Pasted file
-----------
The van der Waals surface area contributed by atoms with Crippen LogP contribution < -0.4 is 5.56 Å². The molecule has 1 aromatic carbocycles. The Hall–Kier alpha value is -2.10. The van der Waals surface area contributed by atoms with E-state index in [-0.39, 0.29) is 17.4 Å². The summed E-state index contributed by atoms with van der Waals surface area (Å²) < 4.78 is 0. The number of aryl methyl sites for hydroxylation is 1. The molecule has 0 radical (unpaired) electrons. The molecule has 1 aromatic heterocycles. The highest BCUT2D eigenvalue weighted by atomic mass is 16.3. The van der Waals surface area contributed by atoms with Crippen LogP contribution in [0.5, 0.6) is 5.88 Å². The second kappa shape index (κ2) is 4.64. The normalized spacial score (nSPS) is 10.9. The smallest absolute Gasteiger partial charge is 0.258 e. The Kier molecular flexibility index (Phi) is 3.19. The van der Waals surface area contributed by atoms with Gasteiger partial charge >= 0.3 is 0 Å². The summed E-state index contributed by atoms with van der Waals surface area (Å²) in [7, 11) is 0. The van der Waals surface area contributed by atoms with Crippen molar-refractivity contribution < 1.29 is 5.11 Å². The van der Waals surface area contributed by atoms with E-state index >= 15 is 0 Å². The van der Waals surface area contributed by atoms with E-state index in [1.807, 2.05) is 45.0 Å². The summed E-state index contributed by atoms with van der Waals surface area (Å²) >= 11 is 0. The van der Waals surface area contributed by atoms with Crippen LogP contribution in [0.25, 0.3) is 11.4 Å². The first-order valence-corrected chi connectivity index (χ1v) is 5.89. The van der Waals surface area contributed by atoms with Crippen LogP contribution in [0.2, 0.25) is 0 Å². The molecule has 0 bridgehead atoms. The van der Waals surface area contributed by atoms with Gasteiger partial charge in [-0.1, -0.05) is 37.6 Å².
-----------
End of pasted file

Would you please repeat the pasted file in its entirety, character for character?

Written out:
The van der Waals surface area contributed by atoms with Crippen LogP contribution < -0.4 is 5.56 Å². The molecule has 1 aromatic carbocycles. The Hall–Kier alpha value is -2.10. The van der Waals surface area contributed by atoms with E-state index in [-0.39, 0.29) is 17.4 Å². The summed E-state index contributed by atoms with van der Waals surface area (Å²) < 4.78 is 0. The number of aryl methyl sites for hydroxylation is 1. The molecule has 0 radical (unpaired) electrons. The molecule has 1 aromatic heterocycles. The highest BCUT2D eigenvalue weighted by atomic mass is 16.3. The van der Waals surface area contributed by atoms with Crippen LogP contribution in [0.5, 0.6) is 5.88 Å². The second kappa shape index (κ2) is 4.64. The normalized spacial score (nSPS) is 10.9. The smallest absolute Gasteiger partial charge is 0.258 e. The Kier molecular flexibility index (Phi) is 3.19. The van der Waals surface area contributed by atoms with Gasteiger partial charge >= 0.3 is 0 Å². The summed E-state index contributed by atoms with van der Waals surface area (Å²) in [7, 11) is 0. The van der Waals surface area contributed by atoms with Crippen molar-refractivity contribution < 1.29 is 5.11 Å². The van der Waals surface area contributed by atoms with E-state index >= 15 is 0 Å². The van der Waals surface area contributed by atoms with E-state index in [1.807, 2.05) is 45.0 Å². The summed E-state index contributed by atoms with van der Waals surface area (Å²) >= 11 is 0. The van der Waals surface area contributed by atoms with Crippen LogP contribution in [0.25, 0.3) is 11.4 Å². The first-order valence-corrected chi connectivity index (χ1v) is 5.89. The van der Waals surface area contributed by atoms with Crippen LogP contribution in [0.2, 0.25) is 0 Å². The molecule has 0 bridgehead atoms. The van der Waals surface area contributed by atoms with Gasteiger partial charge in [-0.1, -0.05) is 37.6 Å².